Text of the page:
# Voltage divider 110 V DC to 5 V DC

Can I use voltage divider to reduce voltage from a set of battery connected in series which is 115 volt dc to 5 volt DC to use it as an input to a microcontroller and compare the value to turn on or off a UBS device?

What are the losses and is this possible without causing the resistors to heat up?

• $P=VI$, and $I=\frac{V}{R}$, gives us $P=\frac{V^2}{R}$. So let's say you use $R_1 + R_2 = 10 Ω$. You'll get 1.3kW, that's not good at all. Maybe $R_1 + R_2 = 100k Ω$. You'll get 132 mW, that's much better, I'd go for $R_1 + R_2 = 1M Ω$. Jul 22 '17 at 14:38
• @HarrySvensson tried to salvage what there is to salvage of my comment to an answer. Will delete my comment to avoid further confusion, sorry. Jul 22 '17 at 14:51
• not a very efficient way to extract 5V Jul 22 '17 at 16:29
• @TonyStewart.EEsince'75 this question is inefficient. Jul 22 '17 at 17:56
• also it is insufficient. Jul 22 '17 at 18:07

Yes you can but only if the microcontroller ground is connected to the battery ground. This may or may not be a good idea in your application. Make sure that fault currents can't find a return path to the battery through your micro. simulate this circuit – Schematic created using CircuitLab

Figure 1. Voltage divider circuit comprising R1 and R2.

You can calculate the power dissipated using $P = VI$ or it's variants $P = I^2R$ or $P = \frac {V_2}{R}$. Choose a resistor with an adequate power rating.

It is worthwhile reading the resistor datasheet to understand what temperature the the resistor will be at in still air at that power dissipation. For example, I remember a colleague being delighted to find a compact wirewound resistor rated for 4 W. Great was his surprise when he realised that 4 W would cause the temperature to rise to over 200°C!

Note that if R2 becomes disconnected at either end you will be putting 110 V DC into your GPIO and this will destroy it.

To pick up what Harry started:

So let's say you use R1+R2=10Ω. You'll get 1.3kW, that's not good at all. Maybe R1+R2=100kΩ. You'll get 132 mW, that's much better, I'd go for R1+R2=1MΩ.

Assuming your MCU input current is above a couple µA:

you can't go for $R_1+R_2=1M\Omega$, because you cannot let the resistive divider be a loaded one; the "standby" current $I_0$ through $R_1$ needs to be much larger than the current draw of the microcontroller.

Now, assuming $I_{MCU}=1\text{mA}$ , and thus$I_0 = \frac{110\text V }{R_1} \gg I_{MCU}\implies R_1 \ll \frac{110\text V }{I_{MCU}}=110\text{ kΩ}$. Your $R_1$ must then be much smaller than 110 kΩ, and thus, your losses become ugly, as they will be significantly above 132 mW – depending on the voltage stability your microcontroller needs, you won't end up with less than ¼ W. And that already demands for relatively power-fast resistors.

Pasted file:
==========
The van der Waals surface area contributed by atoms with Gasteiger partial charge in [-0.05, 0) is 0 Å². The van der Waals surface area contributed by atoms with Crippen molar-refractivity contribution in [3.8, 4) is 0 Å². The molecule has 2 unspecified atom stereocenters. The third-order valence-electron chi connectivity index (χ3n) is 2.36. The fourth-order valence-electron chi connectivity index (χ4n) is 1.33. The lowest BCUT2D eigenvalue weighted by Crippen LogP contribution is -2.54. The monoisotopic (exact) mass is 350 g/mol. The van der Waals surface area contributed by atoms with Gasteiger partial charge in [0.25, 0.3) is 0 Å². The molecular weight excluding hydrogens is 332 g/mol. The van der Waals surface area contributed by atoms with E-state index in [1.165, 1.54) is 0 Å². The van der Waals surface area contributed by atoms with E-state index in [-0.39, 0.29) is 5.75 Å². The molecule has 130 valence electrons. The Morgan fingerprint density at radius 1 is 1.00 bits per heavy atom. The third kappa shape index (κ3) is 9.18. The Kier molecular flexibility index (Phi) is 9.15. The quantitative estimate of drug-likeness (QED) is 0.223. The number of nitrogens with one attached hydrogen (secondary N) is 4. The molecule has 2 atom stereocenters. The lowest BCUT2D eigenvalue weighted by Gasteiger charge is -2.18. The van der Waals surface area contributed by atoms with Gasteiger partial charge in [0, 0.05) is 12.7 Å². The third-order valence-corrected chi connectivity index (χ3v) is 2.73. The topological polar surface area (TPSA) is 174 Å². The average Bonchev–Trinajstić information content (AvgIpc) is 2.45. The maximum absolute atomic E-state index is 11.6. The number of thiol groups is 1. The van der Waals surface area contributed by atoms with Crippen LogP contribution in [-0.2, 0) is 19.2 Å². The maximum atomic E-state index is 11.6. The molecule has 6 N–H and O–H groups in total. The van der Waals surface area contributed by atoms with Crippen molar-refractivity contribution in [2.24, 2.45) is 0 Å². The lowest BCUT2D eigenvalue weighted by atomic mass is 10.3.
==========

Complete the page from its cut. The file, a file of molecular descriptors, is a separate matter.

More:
Now, more likely: The input current is significantly below 1 mA, so Harry's approach is fine.

• @ThePhoton oh. Sorry. Where was my mind. Jul 22 '17 at 15:46

I'm going to go off the deep end and provide a different option to consider.

A few things strike me immediately about the stated problem:

1. Voltages are high enough that they can damage the microcontroller.
2. High accuracy doesn't appear to be required.
3. It probably does not need to work down to zero volts at the battery.

So I'd like to opto-isolate here, rather than use a resistive divider (for some reasons that have been discussed already.) But I also don't want something that might draw a lot of current from the batteries nor do I want a lot of complexity, either. I'd like it relatively "invisible" to the batteries (very low load) and cheap and to use readily available parts. I also want an easy-to-interpret signal for the microcontroller with adequate precision.

This is probably what I'd design for it: simulate this circuit – Schematic created using CircuitLab

The two dashed boxes show the isolation regions.

The circuit is just a relaxation oscillator.

On the left side is $R$ (represented by the sum of $R_1$ and $R_2$) and the $C$ (just $C_1$.) So $C_1$ charges up through that resistor pair. As it does so, the rest of the circuit (not including the microcontroller portion) monitors that capacitor voltage and self-triggers to discharge it when the voltage across $C_1$ gets large enough. In effect, it is a self-triggering SCR.

Ignoring the microcontroller side of things, a behavioral model would be something like this: simulate this circuit

Drawing from the earlier schematic: $Q_1$, $D_1$, $R_5$, $R_6$, and $R_8$ make up the voltage trigger. $Q_2$, $D_2$, $R_7$ and $Q_3$ make up the SCR. $C_2$ is the positive feedback needed to pull harder on the base of $Q_1$ and hold the trigger ON long enough to get the job done.

Returning to the first schematic again...

As drawn, average power draw from the battery system will be in the single-digit milliwatts range, even at full input voltage applied; with current draw in the tens of microamps.